The five-time Grammy winner looks back on his career, ahead of receiving the country's highest civilian honor.
When we first met General David Petraeus in 2006, he had fallen from favor with civilian leaders in the Bush-era military, banished from Iraq to Fort Leavenworth, Kan. after he suggested that U.S. forces switch from fighting insurgents to befriending Iraqis so that they would fight the insurgents.
It was something he called counter-insurgency.
So Petraeus was in exile, and yet we remember watching him walk alone down the long hall to our studios in uniform, his bearing erect, as if leading a battalion.
He came at the request of our friend Seth Moulton, a young Marine who served four tours in Iraq. Moulton became a special assistant to Petraeus, and stood by him throughout his exile.
As Petraeus left our studios, he gave me a general’s medallion, which I graciously gave to a colleague with young sons – and immediately and selfishly wanted back!
Should you enshrine one of the great military minds of our day, who became the head of the CIA and threw it all away?
So the next time Petraeus came to our studios, I asked for another one. This time, he was surrounded by a swarm of aides, a textbook example of recovering from setback. He took that time in Fort Leavenworth to literally write the book on counter-insurgency, and was now elevated to Commander of U.S. Central Command.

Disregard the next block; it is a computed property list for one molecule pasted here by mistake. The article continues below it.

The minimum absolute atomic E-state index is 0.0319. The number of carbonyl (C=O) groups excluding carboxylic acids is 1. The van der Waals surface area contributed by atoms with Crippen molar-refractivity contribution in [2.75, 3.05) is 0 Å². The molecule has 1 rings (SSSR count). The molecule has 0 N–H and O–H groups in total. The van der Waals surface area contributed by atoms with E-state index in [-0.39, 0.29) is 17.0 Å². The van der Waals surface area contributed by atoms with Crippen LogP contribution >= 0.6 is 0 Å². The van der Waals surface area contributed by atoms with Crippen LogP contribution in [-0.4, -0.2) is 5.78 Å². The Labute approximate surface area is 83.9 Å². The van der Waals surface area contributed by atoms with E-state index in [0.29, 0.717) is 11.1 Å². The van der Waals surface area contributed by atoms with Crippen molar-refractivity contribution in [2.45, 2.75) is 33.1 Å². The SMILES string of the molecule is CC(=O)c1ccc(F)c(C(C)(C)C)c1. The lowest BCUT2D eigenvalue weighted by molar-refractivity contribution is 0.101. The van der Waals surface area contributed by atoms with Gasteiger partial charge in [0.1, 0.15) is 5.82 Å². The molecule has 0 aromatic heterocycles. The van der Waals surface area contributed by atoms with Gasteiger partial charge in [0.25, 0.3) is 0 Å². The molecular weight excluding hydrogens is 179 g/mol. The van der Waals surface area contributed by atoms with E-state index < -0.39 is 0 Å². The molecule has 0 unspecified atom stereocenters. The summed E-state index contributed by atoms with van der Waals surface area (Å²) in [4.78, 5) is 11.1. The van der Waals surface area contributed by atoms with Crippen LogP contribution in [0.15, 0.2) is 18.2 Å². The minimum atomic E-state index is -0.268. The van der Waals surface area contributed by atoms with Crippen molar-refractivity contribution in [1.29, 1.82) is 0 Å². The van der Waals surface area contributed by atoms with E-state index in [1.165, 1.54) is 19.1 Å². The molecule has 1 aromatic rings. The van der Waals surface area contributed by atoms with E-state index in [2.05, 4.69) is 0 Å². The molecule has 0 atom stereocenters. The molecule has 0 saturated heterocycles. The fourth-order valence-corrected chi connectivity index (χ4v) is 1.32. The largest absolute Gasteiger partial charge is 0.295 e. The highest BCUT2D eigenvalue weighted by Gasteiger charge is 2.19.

It said so on my new medallion, which I’d planned to put in a Christmas shadow box for a nephew, who recently burst into tears because he doesn’t have a dad or a grandpa like his cousins – no man to look up to.
The plan was to include my dad’s Marine medals from Guadalcanal, a picture of my uncle from the Battle of the Bulge and the general’s medallion.
But now what? Should you enshrine one of the great military minds of our day, who became the head of the CIA and threw it all away?
And then there’s Paula Broadwell, West Point grad, married mother of two, Petraeus biographer and paramour. But we knew her for her fierce support of Team Red, White, and Blue, an organization for injured vets.
We went to her big fundraiser for injured vets in North Carolina during the Democratic Convention. Jon Stewart came. Now we’re reading that her affair with Petraeus was uncovered after she sent harassing emails to another woman.
Why ask why. We just had author Barbara Kingsolver on the show. She begins her new novel with the line, “A certain feeling comes from throwing your good life away, and it is one part rapture”.
But we think we need people like General Petraeus and Paula Broadwell in the military. She improved lives. He undoubtedly saved them by changing U.S. strategy.
We learn once again you can’t put people on pedestals; they will fling themselves off. But I’ve decided you can put them in a shadow box. Come to think of it, my adored Marine dad wasn’t perfect either.
Here & Now’s May 2, 2006, interview with Lt. Gen. David Petraeus:
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